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Monday, October 13, 2008


AMA (2006)
320 KBPS

Yungchen Lhamo is a new kind of Tibetan, one who was not only forced out into the world at large, but who embraces all its possibilities. Born and raised in Lhasa, she never knew a Tibet that wasn't under Chinese rule. She fled the country in 1989 and now resides in New York City. It's at this cultural crossroads that Ama is born. Except for a raucous version of "Om Mani Padme Hung," this isn't a chant album, but original songs sung in Lhamo's native tongue. Produced by Jamshied Sharifi, an Iranian-American musician who is a master of global sounds and voices, Ama has a transcultural aesthetic, mixing traditional Tibetan chanting and singing with Middle Eastern percussion, fuzzed guitar, Chinese erhu, and African kora, among other instruments. Sharifi has probably listened to Steve Tibbetts's productions with the Tibetan nun Choying Drolma. Although he doesn't have Tibbetts's penchant for abstraction, their approach shares a certain austerity and atmosphere that makes the voice the central focus. "9/11" sets Lhamo in a multitracked choir, echoing distant chants with a simple mournful cello reflecting her sadness. Other tracks are more richly designed, like "Ranzen", which features growling fuzzed-guitar ambiences and Jon Hassell-like trumpet from Norway's Arve Henriksen. Much will be made of Annie Lennox's appearance on "Fade Away," but her performance seems overwrought next to Lhamo's restrained spiritualism.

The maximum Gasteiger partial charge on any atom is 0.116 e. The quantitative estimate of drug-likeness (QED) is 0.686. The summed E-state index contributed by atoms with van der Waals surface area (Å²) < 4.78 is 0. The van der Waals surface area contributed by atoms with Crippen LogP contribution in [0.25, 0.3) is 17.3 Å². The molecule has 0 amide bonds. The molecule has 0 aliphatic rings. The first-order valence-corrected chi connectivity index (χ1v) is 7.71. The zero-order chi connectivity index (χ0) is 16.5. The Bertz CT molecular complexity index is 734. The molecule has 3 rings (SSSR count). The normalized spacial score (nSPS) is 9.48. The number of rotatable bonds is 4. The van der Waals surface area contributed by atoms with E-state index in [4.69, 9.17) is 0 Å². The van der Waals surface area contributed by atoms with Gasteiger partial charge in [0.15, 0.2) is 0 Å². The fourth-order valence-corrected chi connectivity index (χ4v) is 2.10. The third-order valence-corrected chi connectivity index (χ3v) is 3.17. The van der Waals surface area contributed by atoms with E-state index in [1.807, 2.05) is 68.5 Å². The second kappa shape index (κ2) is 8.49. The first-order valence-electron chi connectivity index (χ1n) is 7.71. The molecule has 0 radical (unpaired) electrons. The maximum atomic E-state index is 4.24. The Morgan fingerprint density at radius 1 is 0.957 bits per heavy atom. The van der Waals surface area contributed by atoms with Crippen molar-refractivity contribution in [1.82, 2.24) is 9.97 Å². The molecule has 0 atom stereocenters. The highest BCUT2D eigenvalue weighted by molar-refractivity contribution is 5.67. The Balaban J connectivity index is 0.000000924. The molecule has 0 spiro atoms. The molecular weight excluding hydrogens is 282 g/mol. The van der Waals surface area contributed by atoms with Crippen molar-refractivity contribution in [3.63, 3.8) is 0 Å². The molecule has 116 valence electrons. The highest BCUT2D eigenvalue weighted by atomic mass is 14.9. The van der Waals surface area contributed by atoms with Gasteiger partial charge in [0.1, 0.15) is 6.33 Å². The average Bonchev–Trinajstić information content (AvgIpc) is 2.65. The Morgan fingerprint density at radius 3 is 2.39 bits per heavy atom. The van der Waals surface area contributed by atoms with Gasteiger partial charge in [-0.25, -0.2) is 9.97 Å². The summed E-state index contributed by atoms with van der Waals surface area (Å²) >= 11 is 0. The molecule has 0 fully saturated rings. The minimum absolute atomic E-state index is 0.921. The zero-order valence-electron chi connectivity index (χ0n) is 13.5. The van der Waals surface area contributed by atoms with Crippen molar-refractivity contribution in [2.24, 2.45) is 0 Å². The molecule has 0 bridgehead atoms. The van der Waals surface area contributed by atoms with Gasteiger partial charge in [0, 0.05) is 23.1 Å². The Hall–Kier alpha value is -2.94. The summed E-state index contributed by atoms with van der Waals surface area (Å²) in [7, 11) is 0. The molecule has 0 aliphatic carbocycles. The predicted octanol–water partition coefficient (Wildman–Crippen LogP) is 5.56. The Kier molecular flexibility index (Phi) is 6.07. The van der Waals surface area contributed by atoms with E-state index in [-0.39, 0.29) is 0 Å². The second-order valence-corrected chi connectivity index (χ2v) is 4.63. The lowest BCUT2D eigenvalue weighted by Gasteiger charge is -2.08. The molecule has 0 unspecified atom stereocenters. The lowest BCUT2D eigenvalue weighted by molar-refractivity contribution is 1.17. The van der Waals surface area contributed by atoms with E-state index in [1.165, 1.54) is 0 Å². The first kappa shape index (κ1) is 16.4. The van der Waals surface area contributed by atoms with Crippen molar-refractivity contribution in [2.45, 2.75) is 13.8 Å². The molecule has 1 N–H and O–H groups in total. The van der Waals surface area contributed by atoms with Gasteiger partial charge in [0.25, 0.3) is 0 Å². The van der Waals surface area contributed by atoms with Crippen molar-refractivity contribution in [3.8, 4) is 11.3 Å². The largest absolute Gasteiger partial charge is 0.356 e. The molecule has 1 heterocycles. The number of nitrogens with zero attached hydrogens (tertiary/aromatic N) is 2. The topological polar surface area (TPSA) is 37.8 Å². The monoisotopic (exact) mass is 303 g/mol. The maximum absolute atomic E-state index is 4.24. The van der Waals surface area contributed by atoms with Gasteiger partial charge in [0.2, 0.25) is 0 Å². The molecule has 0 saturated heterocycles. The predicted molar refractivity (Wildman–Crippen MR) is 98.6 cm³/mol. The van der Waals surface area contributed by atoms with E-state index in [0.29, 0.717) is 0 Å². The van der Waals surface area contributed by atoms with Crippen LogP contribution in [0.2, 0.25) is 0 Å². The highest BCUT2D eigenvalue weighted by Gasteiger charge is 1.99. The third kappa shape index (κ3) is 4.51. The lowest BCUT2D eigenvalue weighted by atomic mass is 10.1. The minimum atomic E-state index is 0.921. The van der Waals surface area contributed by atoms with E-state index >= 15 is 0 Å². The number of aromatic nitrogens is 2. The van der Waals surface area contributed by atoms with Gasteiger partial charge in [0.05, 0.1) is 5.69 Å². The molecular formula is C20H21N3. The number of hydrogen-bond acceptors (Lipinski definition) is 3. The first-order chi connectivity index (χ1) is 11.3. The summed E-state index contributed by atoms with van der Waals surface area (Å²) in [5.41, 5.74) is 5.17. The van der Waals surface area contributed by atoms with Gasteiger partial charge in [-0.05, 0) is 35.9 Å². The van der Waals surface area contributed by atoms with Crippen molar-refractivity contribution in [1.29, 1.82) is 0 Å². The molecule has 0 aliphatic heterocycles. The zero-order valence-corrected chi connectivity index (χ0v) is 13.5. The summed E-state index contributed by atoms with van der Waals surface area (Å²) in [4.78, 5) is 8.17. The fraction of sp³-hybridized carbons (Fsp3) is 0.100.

1. Ranzen
2. Gebu Shere
3. Om Mani Padme Hung
4. Tara
5. 9/11
6. Look Down On Us
7. Nyebe Nilam
8. Someday
9. Fade Away
10. Lhasa

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